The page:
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Miyamoto Musashi’s Dokkodo: 21 Stoic rules for life

In this post, I’ll find modern meaning and interpretation of Miyamoto Musashi’s short classic “Dokkodo”.

Ed Latimore
Ed Latimore
Writer, retired boxer, self-improvement enthusiast

The Dokkodo (“The Path of Aloneness,” The Way to Go Forth Alone,” or “The Way of Walking Alone”) is a short work written by Miyamoto Musashi shortly before his death.

With victory in over 60 duels, Musashi was considered the greatest swordsman of his time. He is not just known for his superior swordsmanship but also for his more popular work, The Book of Five Rings (Go Rin No Sho).

Read my summary of The Book of Five Rings

Although both books of wisdom were cultivated from his experiences, they cover different aspects of his life. The Book of Five Rings focuses on the applications of the martial arts lessons learned as a bushido practicing “Ronin” (wandering samurai). The Dokkodo condenses the main ideas that Musashi not only believed made him successful but also contributes to a meaningful life.

Musashi’s Dokkodo has a stoic overtone. Like a lot of stoic life advice, The Dokkodo will give you a new perspective on old problems that modern wisdom often has trouble solving.

In this post, I’ll be finding modering meaning and interpretation of The Dokkodo. Not all ideas will require a modern twist while a few will require an updated reconsideration. Overall, following these principles would still lead you to a stable, content, successful life.

Miyamoto Musashi’s 21 principles of Dokkodo

1. Accept everything just the way it is

People push back against this principle because one reasonable interpretation is that you should not bother to change things. Although reasonable, this is simplistic to the point of inaccuracy and grossly imprecise.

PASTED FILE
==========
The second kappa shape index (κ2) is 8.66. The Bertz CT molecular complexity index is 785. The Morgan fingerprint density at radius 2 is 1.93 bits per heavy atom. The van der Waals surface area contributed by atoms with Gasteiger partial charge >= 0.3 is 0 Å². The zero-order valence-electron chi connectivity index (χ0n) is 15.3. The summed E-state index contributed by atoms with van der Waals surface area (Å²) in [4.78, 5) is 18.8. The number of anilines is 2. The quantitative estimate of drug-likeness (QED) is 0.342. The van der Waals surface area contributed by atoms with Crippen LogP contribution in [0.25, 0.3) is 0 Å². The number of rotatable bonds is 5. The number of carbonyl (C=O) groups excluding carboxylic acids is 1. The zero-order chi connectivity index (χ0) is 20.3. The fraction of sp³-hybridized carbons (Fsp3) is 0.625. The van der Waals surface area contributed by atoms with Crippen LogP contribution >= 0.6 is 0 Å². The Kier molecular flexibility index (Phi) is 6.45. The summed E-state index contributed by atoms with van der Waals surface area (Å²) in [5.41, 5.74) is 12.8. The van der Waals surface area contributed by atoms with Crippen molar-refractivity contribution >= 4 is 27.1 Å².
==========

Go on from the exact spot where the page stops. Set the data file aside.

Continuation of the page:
Accepting things as they are means you do not wish for them to be anything other than what they are. When you refuse to accept the world as you see it, then you won’t take the necessary action to prepare yourself for the truth of what’s in front of you.

2. Do not seek pleasure for its own sake

Good feelings should come as the side benefit of meaningful action. When you make pleasure the central pursuit, you exchange your time and energy for a feeling that’s only supposed to be a fleeting reward for overcoming challenges.

Pursuing pleasure for its own sake is one of the ways people get wrapped up in addiction. When you take the easy way to dopamine release, rather than do the hard work of earning it, taking the easy way to dopamine by drugs, alcohol, or meaningless sex do nothing to develop you.

When you take the hard way to happiness by doing something worthwhile, you become better for it. When you take the easy route to happiness for happiness’ sake, you degrade your character and exaggerate your weaknesses.

3. Do not, under any circumstances, depend on a partial feeling

If you use your feelings as the basis for making decisions, you have to be completely sure. A half-assed commitment is worse than no commitment at all.

Emotions are fickle. Ideally, you’re objective. If you make decisions based on feelings, you have to be more certain, as there is less objective information supporting your decisions. You also need to be prepared for the possibility of being wrong and the consequences of this outcome.

This is why acting on partial feelings is worse than not acting at all. A partial feeling lacks total committment and absolute conviction; the things needed to face any challenge in your life.

4. Think lightly of yourself and deeply of the world

If you take yourself too seriously, you miss the biggest joke of all: you’ll die and in under 150 years, there will be no one left who ever remembers interacting with you.

If you’re particularly noteworthy, there may be first accounts of your life. But for the most part, your life is a blip in time.

But if this is true, then why think deeply of the world? Your actions (or lack there of) will extend far beyond you. Although your life is a localized blip in the river of time, your actions will reverberate down stream and influence events and minds you will never interact with.

5. Be detached from desire your whole life long

Desire is a funny thing. Without it, the actions in your life would be reduced to only things you need to survive or that you’re forced to do by others. However, if you let desire rule your life, then the opposite problem happens.